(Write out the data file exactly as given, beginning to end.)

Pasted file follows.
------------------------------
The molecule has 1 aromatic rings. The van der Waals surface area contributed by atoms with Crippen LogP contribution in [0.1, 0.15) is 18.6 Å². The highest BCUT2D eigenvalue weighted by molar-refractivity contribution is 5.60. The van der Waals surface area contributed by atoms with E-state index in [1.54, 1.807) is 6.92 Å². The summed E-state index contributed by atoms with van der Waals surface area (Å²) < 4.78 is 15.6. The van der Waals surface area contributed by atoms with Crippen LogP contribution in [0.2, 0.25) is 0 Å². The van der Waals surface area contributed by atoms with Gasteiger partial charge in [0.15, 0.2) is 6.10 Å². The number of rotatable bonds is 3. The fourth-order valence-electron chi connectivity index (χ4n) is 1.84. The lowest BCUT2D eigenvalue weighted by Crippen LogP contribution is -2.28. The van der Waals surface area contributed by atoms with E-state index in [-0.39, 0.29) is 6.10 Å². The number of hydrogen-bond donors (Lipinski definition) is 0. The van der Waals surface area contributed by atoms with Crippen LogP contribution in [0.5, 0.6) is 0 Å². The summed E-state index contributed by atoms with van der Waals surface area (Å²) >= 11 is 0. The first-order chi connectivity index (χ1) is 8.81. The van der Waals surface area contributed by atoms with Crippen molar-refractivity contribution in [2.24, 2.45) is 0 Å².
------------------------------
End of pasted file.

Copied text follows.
The molecule has 1 aromatic rings. The van der Waals surface area contributed by atoms with Crippen LogP contribution in [0.1, 0.15) is 18.6 Å². The highest BCUT2D eigenvalue weighted by molar-refractivity contribution is 5.60. The van der Waals surface area contributed by atoms with E-state index in [1.54, 1.807) is 6.92 Å². The summed E-state index contributed by atoms with van der Waals surface area (Å²) < 4.78 is 15.6. The van der Waals surface area contributed by atoms with Crippen LogP contribution in [0.2, 0.25) is 0 Å². The van der Waals surface area contributed by atoms with Gasteiger partial charge in [0.15, 0.2) is 6.10 Å². The number of rotatable bonds is 3. The fourth-order valence-electron chi connectivity index (χ4n) is 1.84. The lowest BCUT2D eigenvalue weighted by Crippen LogP contribution is -2.28. The van der Waals surface area contributed by atoms with E-state index in [-0.39, 0.29) is 6.10 Å². The number of hydrogen-bond donors (Lipinski definition) is 0. The van der Waals surface area contributed by atoms with Crippen LogP contribution in [0.5, 0.6) is 0 Å². The summed E-state index contributed by atoms with van der Waals surface area (Å²) >= 11 is 0. The first-order chi connectivity index (χ1) is 8.81. The van der Waals surface area contributed by atoms with Crippen molar-refractivity contribution in [2.24, 2.45) is 0 Å².